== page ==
While mortgage rates and home prices are important in determining housing affordability, so is consumer income growth and this is the piece that people tend to miss.  If we continue to generate 200 thousand jobs a month, inflation rises moderately, and the Fed continues to pursue a go-slow approach to raising interest rates, the housing market will do just fine.  This is not to say that everybody will be able to afford to purchase a home.  They will not.  Those on the lower end of the income scale and those with lots of student debt may find home ownership more challenging.  But, in general, the housing market will remain affordable throughout 2018.

Stephen Slifer


Charleston, S.C.

Consumer Sentiment

March 16, 2018


The final estimate of consumer sentiment for March climbed 2.3 points to 102.0.  That is the highest level of sentiment since January 2004.

Richard Curtin, the chief economist for the Surveys of Consumers, said “Consumers continued to adjust their expectations in reaction to new economic policies. In early March, favorable mentions of the tax reform legislation were offset by unfavorable references to the tariffs on steel and aluminum-each was spontaneously cited by one-in-five consumers. Importantly, near term inflation expectations jumped to their highest level in several years, and interest rates were expected to increase by the largest proportion since 2004. These trends have prompted consumers to more favorably cite buying as well as borrowing in advance of those expected increases.”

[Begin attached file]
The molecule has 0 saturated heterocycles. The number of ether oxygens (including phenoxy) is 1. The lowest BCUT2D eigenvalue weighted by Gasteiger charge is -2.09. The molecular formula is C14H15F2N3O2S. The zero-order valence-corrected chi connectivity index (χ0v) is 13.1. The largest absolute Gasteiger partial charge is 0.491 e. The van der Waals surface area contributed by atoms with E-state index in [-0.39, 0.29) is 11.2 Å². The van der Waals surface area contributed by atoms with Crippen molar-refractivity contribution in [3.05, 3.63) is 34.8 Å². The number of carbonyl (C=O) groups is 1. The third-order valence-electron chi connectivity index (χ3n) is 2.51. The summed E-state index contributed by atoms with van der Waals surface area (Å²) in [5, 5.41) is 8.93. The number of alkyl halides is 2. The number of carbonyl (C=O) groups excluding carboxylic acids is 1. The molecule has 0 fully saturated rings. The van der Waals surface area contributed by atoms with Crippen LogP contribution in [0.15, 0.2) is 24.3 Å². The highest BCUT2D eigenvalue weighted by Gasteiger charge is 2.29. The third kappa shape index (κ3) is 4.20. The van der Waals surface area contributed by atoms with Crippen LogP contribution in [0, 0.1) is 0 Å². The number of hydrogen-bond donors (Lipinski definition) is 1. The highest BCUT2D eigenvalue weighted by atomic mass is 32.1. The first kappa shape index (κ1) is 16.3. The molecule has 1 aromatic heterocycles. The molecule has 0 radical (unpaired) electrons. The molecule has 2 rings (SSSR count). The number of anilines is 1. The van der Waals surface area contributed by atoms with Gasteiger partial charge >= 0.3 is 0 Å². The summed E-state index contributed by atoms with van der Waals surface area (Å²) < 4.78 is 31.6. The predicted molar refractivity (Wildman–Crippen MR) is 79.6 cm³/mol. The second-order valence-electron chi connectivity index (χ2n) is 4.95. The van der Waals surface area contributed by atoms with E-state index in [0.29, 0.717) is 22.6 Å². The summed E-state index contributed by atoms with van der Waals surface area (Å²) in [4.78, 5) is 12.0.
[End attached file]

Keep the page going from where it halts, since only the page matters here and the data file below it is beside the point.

Given the tax cuts we expect GDP growth to climb from 2.5% in 2017 to 2.9% in 2018.  We expect the economic speed limit to be raised from 1.8% to 2.8% within a few years.  That will accelerate growth in our standard of living.  We expect worker compensation to increase 3.0% in 2018 vs. 1.8% last year. The core inflation rate (excluding the volatile food and energy components) rose 1.8% in 2017 but should climb by 2.4% in 2018.  Such a scenario would keep the Fed on track for the very gradual increases in interest rates that it has noted previously.  Specifically, we expect the funds rate to be 2.0% by the end of 2018.